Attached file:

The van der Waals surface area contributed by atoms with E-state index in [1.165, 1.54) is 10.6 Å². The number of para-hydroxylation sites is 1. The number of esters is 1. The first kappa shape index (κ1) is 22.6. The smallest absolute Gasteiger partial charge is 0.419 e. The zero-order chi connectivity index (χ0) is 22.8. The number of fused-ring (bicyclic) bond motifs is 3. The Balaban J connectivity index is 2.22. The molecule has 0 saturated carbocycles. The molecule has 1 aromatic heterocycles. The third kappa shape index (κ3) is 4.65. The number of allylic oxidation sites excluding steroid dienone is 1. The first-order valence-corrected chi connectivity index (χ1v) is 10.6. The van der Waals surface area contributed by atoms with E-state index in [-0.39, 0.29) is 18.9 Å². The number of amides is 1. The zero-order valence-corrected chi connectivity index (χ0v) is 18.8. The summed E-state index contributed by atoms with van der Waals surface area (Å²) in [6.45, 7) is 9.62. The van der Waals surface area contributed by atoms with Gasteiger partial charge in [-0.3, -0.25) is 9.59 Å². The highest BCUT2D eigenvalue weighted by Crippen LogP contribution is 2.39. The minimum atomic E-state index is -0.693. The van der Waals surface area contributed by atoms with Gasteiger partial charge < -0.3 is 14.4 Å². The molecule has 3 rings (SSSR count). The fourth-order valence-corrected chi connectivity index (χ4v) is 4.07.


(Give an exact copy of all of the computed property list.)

The van der Waals surface area contributed by atoms with E-state index in [1.165, 1.54) is 10.6 Å². The number of para-hydroxylation sites is 1. The number of esters is 1. The first kappa shape index (κ1) is 22.6. The smallest absolute Gasteiger partial charge is 0.419 e. The zero-order chi connectivity index (χ0) is 22.8. The number of fused-ring (bicyclic) bond motifs is 3. The Balaban J connectivity index is 2.22. The molecule has 0 saturated carbocycles. The molecule has 1 aromatic heterocycles. The third kappa shape index (κ3) is 4.65. The number of allylic oxidation sites excluding steroid dienone is 1. The first-order valence-corrected chi connectivity index (χ1v) is 10.6. The van der Waals surface area contributed by atoms with E-state index in [-0.39, 0.29) is 18.9 Å². The number of amides is 1. The zero-order valence-corrected chi connectivity index (χ0v) is 18.8. The summed E-state index contributed by atoms with van der Waals surface area (Å²) in [6.45, 7) is 9.62. The van der Waals surface area contributed by atoms with Gasteiger partial charge in [-0.3, -0.25) is 9.59 Å². The highest BCUT2D eigenvalue weighted by Crippen LogP contribution is 2.39. The minimum atomic E-state index is -0.693. The van der Waals surface area contributed by atoms with Gasteiger partial charge < -0.3 is 14.4 Å². The molecule has 3 rings (SSSR count). The fourth-order valence-corrected chi connectivity index (χ4v) is 4.07.